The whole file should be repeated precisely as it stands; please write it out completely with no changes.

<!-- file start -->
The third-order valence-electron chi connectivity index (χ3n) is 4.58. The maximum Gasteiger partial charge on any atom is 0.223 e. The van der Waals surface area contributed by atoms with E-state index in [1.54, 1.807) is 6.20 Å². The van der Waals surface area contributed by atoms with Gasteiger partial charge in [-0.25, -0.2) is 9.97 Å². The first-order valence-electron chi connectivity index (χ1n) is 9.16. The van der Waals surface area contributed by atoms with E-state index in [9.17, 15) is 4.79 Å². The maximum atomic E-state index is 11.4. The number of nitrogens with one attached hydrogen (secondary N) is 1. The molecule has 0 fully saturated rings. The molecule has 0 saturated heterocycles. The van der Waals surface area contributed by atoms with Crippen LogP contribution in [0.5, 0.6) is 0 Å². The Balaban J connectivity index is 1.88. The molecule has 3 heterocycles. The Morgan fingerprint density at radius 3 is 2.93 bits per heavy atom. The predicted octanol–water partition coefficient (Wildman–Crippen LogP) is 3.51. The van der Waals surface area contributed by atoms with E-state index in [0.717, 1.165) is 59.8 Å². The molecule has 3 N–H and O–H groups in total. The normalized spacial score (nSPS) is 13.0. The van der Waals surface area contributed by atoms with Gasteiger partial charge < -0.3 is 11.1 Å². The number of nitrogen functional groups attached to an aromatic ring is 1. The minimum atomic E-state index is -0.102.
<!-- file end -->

The third-order valence-electron chi connectivity index (χ3n) is 4.58. The maximum Gasteiger partial charge on any atom is 0.223 e. The van der Waals surface area contributed by atoms with E-state index in [1.54, 1.807) is 6.20 Å². The van der Waals surface area contributed by atoms with Gasteiger partial charge in [-0.25, -0.2) is 9.97 Å². The first-order valence-electron chi connectivity index (χ1n) is 9.16. The van der Waals surface area contributed by atoms with E-state index in [9.17, 15) is 4.79 Å². The maximum atomic E-state index is 11.4. The number of nitrogens with one attached hydrogen (secondary N) is 1. The molecule has 0 fully saturated rings. The molecule has 0 saturated heterocycles. The van der Waals surface area contributed by atoms with Crippen LogP contribution in [0.5, 0.6) is 0 Å². The Balaban J connectivity index is 1.88. The molecule has 3 heterocycles. The Morgan fingerprint density at radius 3 is 2.93 bits per heavy atom. The predicted octanol–water partition coefficient (Wildman–Crippen LogP) is 3.51. The van der Waals surface area contributed by atoms with E-state index in [0.717, 1.165) is 59.8 Å². The molecule has 3 N–H and O–H groups in total. The normalized spacial score (nSPS) is 13.0. The van der Waals surface area contributed by atoms with Gasteiger partial charge < -0.3 is 11.1 Å². The number of nitrogen functional groups attached to an aromatic ring is 1. The minimum atomic E-state index is -0.102.